The cotton market (December futures) broke through the important 54-cent support level on Sept. 1, and then broke through the 53-cent level.

For most producers, this year’s crop will be off considerably from last year and, combined with much higher production costs, the cost per pound of lint is going to skyrocket.

Costs on even the irrigated crop are going to be high due to higher diesel prices, increased (above normal) number of applications, and/or lower than normal yield due to lack of time for applications.

Since the most recent high of 55.6 cents per pound on Aug. 25, the market declined seven of the next 10 trading days. The recent close below 53 is the lowest level since mid-July. The talk of high prices due to the short U.S. crop now seems a distant pipe dream. At the very least, we all keep wondering when the turn-around is going to take place if ever.

The primary reasons that I can fathom for the weakness in price could include the recent sluggishness in export numbers compared to last year, and the prospect of improved production in foreign countries to somewhat offset the reduced U.S. crop.

We could also be feeling some impact of the loss of Step 2. Hopefully, these lower prices will improve buying and that, in turn, would begin to push prices upward.

For those willing to accept the risk for high prices (willing to speculate that prices will in fact eventually move higher), now would seem an opportune time to purchase call options.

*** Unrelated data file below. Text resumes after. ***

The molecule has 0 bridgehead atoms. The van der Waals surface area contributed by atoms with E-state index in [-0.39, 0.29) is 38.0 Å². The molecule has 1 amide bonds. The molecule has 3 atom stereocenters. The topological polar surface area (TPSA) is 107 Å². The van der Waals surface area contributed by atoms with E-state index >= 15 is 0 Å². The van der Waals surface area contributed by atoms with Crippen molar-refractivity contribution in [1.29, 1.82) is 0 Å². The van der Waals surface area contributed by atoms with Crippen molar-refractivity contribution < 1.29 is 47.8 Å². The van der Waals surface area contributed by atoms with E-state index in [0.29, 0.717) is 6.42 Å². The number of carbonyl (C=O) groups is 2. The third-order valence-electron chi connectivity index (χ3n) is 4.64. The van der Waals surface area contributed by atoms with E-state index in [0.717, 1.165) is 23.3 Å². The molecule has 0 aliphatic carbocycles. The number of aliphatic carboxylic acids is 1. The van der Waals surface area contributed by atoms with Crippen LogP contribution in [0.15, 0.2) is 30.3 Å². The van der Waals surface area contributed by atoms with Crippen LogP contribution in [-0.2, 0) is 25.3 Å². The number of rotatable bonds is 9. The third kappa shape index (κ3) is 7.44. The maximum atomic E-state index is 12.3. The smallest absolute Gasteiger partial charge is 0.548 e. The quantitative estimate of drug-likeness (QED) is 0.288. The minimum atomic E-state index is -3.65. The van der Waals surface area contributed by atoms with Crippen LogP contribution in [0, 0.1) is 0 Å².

I am cautious on the impact (a really significant impact) of an even smaller U.S. crop. (Editor’s note — The USDA surprised many analysts with its September crop report that estimated a U.S. crop of 20.35 million bales. That was a reduction of only 100,000 bales from the August report when many felt the forecast would be cut to 18.5 million to 19.5 million bales.)

What tends to happen many times is that the impact of a smaller crop is offset by reduced exports and/or larger production in competing countries — and thus the potential fire is snuffed out.

I am reminded of a presentation I heard recently in which the speaker talked of “80-cent cotton” in the future due to population growth and continued increased demand for cotton.

Is this a sustainable price — i.e. would this price result in lower demand? If so, it is not sustainable. In light of the fact that 70 percent of U.S. cotton is now exported, it calls into question exactly what is a “sustainable price.”

World cotton demand has been trending upward for years (this is not a recent factor) and most years’ consumption has been higher than production — yet prices struggle to even hang around the loan rate.